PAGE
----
PAUL NASH: MODERN ARTIST, ANCIENT LANDSCAPE
Paul Nash (1889-1946) is one of the most important artists of the first half of the twentieth century and the most evocative landscape painter of his generation. He is best known for his work as an official war artist, producing some of the most memorable images of both the First and Second World Wars.
Nash was also a pioneer of modernism in Britain, promoting the avant-garde European styles of abstraction and Surrealism in the 1920s and 1930s. In 1933 he co-founded the influential modern art movement Unit One with fellow artists Henry Moore and Barbara Hepworth, and the critic Herbert Read. It was a short-lived but important move towards the revitalisation of English art in the inter-war period.
Nash, however, found his personal inspiration in the English landscape and he saw himself in the tradition of English mystical painters William Blake and Samuel Palmer. He was particularly drawn to landscapes with a sense of ancient history: grassy burial mounds, Iron Age hill forts and the standing stones at Avebury and Stonehenge. For him these sites had a talismanic quality which he called genius loci, or 'the spirit of a place', and he painted them repeatedly.
This exhibition examines Nash's approach to landscape painting throughout his career.
It explores the quality of 'Englishness' in his work and attempt to combine his commitment to modernism with a visionary approach to nature and landscape.
Catalogue ISBN 1 854337 468 0
To abstract means to remove, and in the art sense it means that artist has removed or withheld references to an object, landscape or figure to produce a simplified or schematic work. This method of creating art has led to many critical theories; some theorists considered this the purest form of art: art for art’s sake. Unconcerned as it is with materiality, abstraction is often considered as representing the spiritual.
Landscape is one of the principle genres of Western art. In early paintings the landscape was a backdrop for the composition, but in the late 17th Century the appreciation of nature for its own sake began with the French and Dutch painters (from whom the term derived). Their treatment of the landscape differed: the French tried to evoke the classical landscape of ancient Greece and Rome in a highly stylised and artificial manner; the Dutch tried to paint the surrounding fields, woods and plains in a more realistic way. As a genre, landscape grew increasing popular, and by the 19th Century had moved away from a classical rendition to a more realistic view of the natural world. Two of the greatest British landscape artists of that time were John Constable and JMW Turner, whose works can be seen in the Tate collection (www.tate.org.uk). There can be no doubt that the evolution of landscape painting played a decisive role in the development of Modernism, culminating in the work of the Impressionists and Post-Impressionists . Since then its demise has often been predicted and with the rise of abstraction, landscape painting was thought to have degenerated into an amateur pursuit. However, landscape persisted in some form into high abstraction, and has been a recurrent a theme in most of the significant tendencies of the 20th Century. Now manifest in many media, landscape no longer addresses solely the depiction of topography, but encompasses issues of social, environmental and political concern.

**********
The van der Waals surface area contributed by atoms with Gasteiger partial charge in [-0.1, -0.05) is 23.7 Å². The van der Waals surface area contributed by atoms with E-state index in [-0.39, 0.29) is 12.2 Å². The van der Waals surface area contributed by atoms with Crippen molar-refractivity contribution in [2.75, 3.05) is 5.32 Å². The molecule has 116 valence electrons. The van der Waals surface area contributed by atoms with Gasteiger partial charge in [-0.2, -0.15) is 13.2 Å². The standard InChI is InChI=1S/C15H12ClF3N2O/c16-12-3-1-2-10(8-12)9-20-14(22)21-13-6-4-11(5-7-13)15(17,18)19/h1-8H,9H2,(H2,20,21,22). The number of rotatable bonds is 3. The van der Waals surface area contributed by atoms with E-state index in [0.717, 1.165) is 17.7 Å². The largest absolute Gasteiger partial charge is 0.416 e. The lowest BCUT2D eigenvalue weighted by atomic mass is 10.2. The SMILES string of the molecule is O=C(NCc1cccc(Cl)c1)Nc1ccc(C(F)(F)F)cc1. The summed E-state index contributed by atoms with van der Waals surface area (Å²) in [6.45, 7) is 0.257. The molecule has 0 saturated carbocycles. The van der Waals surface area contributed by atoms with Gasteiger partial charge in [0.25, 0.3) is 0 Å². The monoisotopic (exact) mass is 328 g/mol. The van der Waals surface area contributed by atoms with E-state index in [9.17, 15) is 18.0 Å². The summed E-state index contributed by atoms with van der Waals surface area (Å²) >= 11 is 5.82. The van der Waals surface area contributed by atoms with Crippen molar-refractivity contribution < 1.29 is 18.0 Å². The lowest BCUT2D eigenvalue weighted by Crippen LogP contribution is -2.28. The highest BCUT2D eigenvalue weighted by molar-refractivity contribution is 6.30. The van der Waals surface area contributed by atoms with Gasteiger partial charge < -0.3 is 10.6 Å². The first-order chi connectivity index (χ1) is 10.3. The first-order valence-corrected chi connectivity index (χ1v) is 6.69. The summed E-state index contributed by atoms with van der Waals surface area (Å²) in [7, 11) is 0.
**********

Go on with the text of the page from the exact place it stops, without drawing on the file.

Work of art made with paint on a surface. Often the surface, also called a support, is a tightly stretched piece of canvas, paper or a wooden panel. Painting involves a wide range of techniques and materials, along with the artist's intellectual concerns effecting the content of a work.
UK, Liverpool, Tate Liverpool
- 23 July 2003 − 19 October 2003